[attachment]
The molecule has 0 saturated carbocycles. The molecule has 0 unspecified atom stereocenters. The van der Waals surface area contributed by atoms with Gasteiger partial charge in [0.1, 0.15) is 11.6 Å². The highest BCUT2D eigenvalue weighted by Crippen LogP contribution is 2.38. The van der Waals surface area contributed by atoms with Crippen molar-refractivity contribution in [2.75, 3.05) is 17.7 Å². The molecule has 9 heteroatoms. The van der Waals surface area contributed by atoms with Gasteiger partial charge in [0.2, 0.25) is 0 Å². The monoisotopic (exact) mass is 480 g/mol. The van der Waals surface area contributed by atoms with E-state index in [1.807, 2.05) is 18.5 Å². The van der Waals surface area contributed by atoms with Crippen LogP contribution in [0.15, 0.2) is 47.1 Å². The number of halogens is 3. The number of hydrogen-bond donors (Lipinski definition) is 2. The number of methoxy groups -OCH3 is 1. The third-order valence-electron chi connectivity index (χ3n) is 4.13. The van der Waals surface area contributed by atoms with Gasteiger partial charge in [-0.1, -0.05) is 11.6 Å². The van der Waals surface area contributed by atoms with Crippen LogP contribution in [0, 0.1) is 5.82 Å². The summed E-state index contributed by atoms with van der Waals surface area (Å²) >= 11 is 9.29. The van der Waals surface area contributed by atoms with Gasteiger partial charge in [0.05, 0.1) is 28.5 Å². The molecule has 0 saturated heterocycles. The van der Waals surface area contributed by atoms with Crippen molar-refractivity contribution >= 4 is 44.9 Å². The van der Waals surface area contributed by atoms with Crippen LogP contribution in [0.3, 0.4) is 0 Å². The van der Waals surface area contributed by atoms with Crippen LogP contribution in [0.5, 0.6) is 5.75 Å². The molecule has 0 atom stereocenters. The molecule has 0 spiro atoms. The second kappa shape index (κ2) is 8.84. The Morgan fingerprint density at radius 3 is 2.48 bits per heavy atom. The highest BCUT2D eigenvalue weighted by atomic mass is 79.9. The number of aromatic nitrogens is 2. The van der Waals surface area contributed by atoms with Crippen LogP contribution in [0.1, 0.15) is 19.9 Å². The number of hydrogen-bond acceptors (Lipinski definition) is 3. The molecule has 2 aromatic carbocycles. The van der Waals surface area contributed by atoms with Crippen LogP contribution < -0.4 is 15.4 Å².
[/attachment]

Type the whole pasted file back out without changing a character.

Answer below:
The molecule has 0 saturated carbocycles. The molecule has 0 unspecified atom stereocenters. The van der Waals surface area contributed by atoms with Gasteiger partial charge in [0.1, 0.15) is 11.6 Å². The highest BCUT2D eigenvalue weighted by Crippen LogP contribution is 2.38. The van der Waals surface area contributed by atoms with Crippen molar-refractivity contribution in [2.75, 3.05) is 17.7 Å². The molecule has 9 heteroatoms. The van der Waals surface area contributed by atoms with Gasteiger partial charge in [0.2, 0.25) is 0 Å². The monoisotopic (exact) mass is 480 g/mol. The van der Waals surface area contributed by atoms with E-state index in [1.807, 2.05) is 18.5 Å². The van der Waals surface area contributed by atoms with Crippen LogP contribution in [0.15, 0.2) is 47.1 Å². The number of halogens is 3. The number of hydrogen-bond donors (Lipinski definition) is 2. The number of methoxy groups -OCH3 is 1. The third-order valence-electron chi connectivity index (χ3n) is 4.13. The van der Waals surface area contributed by atoms with Gasteiger partial charge in [-0.1, -0.05) is 11.6 Å². The van der Waals surface area contributed by atoms with Crippen LogP contribution in [0, 0.1) is 5.82 Å². The summed E-state index contributed by atoms with van der Waals surface area (Å²) >= 11 is 9.29. The van der Waals surface area contributed by atoms with Gasteiger partial charge in [0.05, 0.1) is 28.5 Å². The molecule has 0 saturated heterocycles. The van der Waals surface area contributed by atoms with Crippen molar-refractivity contribution >= 4 is 44.9 Å². The van der Waals surface area contributed by atoms with Crippen LogP contribution in [0.3, 0.4) is 0 Å². The van der Waals surface area contributed by atoms with Crippen LogP contribution in [0.5, 0.6) is 5.75 Å². The molecule has 0 atom stereocenters. The molecule has 0 spiro atoms. The second kappa shape index (κ2) is 8.84. The Morgan fingerprint density at radius 3 is 2.48 bits per heavy atom. The highest BCUT2D eigenvalue weighted by atomic mass is 79.9. The number of aromatic nitrogens is 2. The van der Waals surface area contributed by atoms with Crippen LogP contribution in [0.1, 0.15) is 19.9 Å². The number of hydrogen-bond acceptors (Lipinski definition) is 3. The molecule has 2 aromatic carbocycles. The van der Waals surface area contributed by atoms with Crippen LogP contribution < -0.4 is 15.4 Å².